Different views of the Richfield Tower (aka Richfield Oil Building) downtown Los Angeles, 1929 to 1969

The glorious Richfield Tower (aka the Richfield Oil Building) stood at 555 South Flower Street in downtown Los Angeles between 1929 to 1969.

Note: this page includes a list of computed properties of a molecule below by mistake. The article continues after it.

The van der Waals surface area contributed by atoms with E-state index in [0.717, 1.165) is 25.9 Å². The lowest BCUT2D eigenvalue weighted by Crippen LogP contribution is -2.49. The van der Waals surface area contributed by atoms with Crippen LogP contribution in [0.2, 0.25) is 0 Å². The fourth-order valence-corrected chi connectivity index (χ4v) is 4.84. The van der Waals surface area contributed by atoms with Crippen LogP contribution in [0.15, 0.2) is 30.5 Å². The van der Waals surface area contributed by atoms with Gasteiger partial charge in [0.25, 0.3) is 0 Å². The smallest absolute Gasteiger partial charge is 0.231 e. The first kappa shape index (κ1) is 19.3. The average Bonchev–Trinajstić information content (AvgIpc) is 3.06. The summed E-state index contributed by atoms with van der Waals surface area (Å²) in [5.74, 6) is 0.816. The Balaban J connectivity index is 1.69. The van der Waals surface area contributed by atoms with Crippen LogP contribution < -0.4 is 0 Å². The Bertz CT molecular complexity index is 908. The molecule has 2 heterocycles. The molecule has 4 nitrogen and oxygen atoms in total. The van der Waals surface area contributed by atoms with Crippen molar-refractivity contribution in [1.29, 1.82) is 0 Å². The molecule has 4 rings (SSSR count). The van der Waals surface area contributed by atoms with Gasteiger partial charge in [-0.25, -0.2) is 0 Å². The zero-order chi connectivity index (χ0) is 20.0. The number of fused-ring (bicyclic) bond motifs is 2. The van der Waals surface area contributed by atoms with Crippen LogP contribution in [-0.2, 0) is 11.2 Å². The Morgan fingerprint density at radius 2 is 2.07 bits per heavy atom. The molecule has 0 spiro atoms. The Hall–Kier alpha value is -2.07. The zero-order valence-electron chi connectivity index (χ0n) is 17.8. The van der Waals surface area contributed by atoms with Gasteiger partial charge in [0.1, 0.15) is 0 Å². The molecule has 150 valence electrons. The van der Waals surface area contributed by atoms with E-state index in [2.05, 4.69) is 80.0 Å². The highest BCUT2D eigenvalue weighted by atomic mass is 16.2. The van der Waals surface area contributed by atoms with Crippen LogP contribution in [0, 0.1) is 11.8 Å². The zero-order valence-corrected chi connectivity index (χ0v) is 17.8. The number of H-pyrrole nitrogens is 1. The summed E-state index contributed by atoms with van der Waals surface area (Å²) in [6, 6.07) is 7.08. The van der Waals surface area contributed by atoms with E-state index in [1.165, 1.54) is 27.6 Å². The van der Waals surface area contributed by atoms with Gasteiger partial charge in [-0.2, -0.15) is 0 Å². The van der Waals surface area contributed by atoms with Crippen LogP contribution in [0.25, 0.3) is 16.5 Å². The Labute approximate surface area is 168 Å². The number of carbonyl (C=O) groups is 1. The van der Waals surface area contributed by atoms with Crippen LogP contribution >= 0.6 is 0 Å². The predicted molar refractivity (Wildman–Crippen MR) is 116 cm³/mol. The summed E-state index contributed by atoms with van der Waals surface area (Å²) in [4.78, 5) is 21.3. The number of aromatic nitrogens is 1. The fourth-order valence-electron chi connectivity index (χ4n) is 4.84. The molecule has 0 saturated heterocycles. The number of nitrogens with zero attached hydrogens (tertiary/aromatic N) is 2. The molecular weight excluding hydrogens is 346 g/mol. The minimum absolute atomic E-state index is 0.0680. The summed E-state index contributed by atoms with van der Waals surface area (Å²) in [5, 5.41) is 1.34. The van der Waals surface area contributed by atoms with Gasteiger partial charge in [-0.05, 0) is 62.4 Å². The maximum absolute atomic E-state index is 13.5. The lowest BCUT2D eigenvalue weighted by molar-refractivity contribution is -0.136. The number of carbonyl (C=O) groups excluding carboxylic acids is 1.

Richfield Tower (aka Richfield Oil Building) downtown Los Angeles, 1929 to 1969Richfield Tower (aka Richfield Oil Building) downtown Los Angeles, 1929 to 1969  The Richfield Building, headquarters of Richfield Oil, was a 12-story Art Deco tower in Los Angeles designed by Stiles ClementsRichfield Tower (aka Richfield Oil Building) downtown Los Angeles, 1929 to 1969 Richfield Tower (aka Richfield Oil Building) downtown Los Angeles, 1929 to 1969 Richfield Tower (aka Richfield Oil Building) downtown Los Angeles, 1929 to 1969 Richfield Tower (aka Richfield Oil Building) downtown Los Angeles, 1929 to 1969 Richfield Tower (aka Richfield Oil Building) downtown Los Angeles, 1929 to 1969 Richfield Tower (aka Richfield Oil Building) downtown Los Angeles, 1929 to 1969 Richfield Tower (aka Richfield Oil Building) downtown Los Angeles, 1929 to 1969Richfield Building 1954Richfield Building with freewaysView of RIchfield Building, downtown Los Angeles, circa early 1960sRichfield Tower (aka Richfield Oil Building) downtown Los Angeles, 1929 to 1969